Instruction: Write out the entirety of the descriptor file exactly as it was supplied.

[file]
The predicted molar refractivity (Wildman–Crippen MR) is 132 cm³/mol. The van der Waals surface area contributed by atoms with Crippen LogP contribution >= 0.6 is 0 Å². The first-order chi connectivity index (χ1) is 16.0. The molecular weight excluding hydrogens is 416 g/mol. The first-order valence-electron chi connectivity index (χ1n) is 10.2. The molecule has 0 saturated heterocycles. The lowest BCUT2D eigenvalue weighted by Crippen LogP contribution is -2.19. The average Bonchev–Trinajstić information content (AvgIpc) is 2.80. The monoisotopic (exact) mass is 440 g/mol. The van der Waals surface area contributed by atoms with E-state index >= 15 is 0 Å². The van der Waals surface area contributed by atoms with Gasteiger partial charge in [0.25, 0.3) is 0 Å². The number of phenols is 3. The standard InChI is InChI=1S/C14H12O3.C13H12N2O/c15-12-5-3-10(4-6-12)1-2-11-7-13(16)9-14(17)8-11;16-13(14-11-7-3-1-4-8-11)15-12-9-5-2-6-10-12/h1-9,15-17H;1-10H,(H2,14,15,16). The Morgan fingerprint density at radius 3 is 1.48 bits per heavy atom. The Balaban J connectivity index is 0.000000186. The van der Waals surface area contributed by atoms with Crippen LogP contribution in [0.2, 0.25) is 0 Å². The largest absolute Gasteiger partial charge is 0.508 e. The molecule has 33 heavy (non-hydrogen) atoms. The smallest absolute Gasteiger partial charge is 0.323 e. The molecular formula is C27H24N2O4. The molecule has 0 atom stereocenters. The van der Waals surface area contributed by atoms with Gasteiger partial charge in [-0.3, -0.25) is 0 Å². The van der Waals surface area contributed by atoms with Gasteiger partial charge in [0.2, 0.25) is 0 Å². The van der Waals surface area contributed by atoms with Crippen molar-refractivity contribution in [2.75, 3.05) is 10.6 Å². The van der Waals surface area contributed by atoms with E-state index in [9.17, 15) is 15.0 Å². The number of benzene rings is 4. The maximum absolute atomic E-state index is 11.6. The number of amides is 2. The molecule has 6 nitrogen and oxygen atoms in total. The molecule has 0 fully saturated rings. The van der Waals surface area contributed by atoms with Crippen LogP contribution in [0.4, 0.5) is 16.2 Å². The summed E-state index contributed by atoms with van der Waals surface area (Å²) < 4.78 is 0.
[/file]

The predicted molar refractivity (Wildman–Crippen MR) is 132 cm³/mol. The van der Waals surface area contributed by atoms with Crippen LogP contribution >= 0.6 is 0 Å². The first-order chi connectivity index (χ1) is 16.0. The molecular weight excluding hydrogens is 416 g/mol. The first-order valence-electron chi connectivity index (χ1n) is 10.2. The molecule has 0 saturated heterocycles. The lowest BCUT2D eigenvalue weighted by Crippen LogP contribution is -2.19. The average Bonchev–Trinajstić information content (AvgIpc) is 2.80. The monoisotopic (exact) mass is 440 g/mol. The van der Waals surface area contributed by atoms with E-state index >= 15 is 0 Å². The van der Waals surface area contributed by atoms with Gasteiger partial charge in [0.25, 0.3) is 0 Å². The number of phenols is 3. The standard InChI is InChI=1S/C14H12O3.C13H12N2O/c15-12-5-3-10(4-6-12)1-2-11-7-13(16)9-14(17)8-11;16-13(14-11-7-3-1-4-8-11)15-12-9-5-2-6-10-12/h1-9,15-17H;1-10H,(H2,14,15,16). The Morgan fingerprint density at radius 3 is 1.48 bits per heavy atom. The Balaban J connectivity index is 0.000000186. The van der Waals surface area contributed by atoms with Crippen LogP contribution in [0.2, 0.25) is 0 Å². The largest absolute Gasteiger partial charge is 0.508 e. The molecule has 33 heavy (non-hydrogen) atoms. The smallest absolute Gasteiger partial charge is 0.323 e. The molecular formula is C27H24N2O4. The molecule has 0 atom stereocenters. The van der Waals surface area contributed by atoms with Gasteiger partial charge in [-0.3, -0.25) is 0 Å². The van der Waals surface area contributed by atoms with Gasteiger partial charge in [0.2, 0.25) is 0 Å². The van der Waals surface area contributed by atoms with Crippen molar-refractivity contribution in [2.75, 3.05) is 10.6 Å². The van der Waals surface area contributed by atoms with E-state index in [9.17, 15) is 15.0 Å². The number of benzene rings is 4. The maximum absolute atomic E-state index is 11.6. The number of amides is 2. The molecule has 6 nitrogen and oxygen atoms in total. The molecule has 0 fully saturated rings. The van der Waals surface area contributed by atoms with Crippen LogP contribution in [0.4, 0.5) is 16.2 Å². The summed E-state index contributed by atoms with van der Waals surface area (Å²) < 4.78 is 0.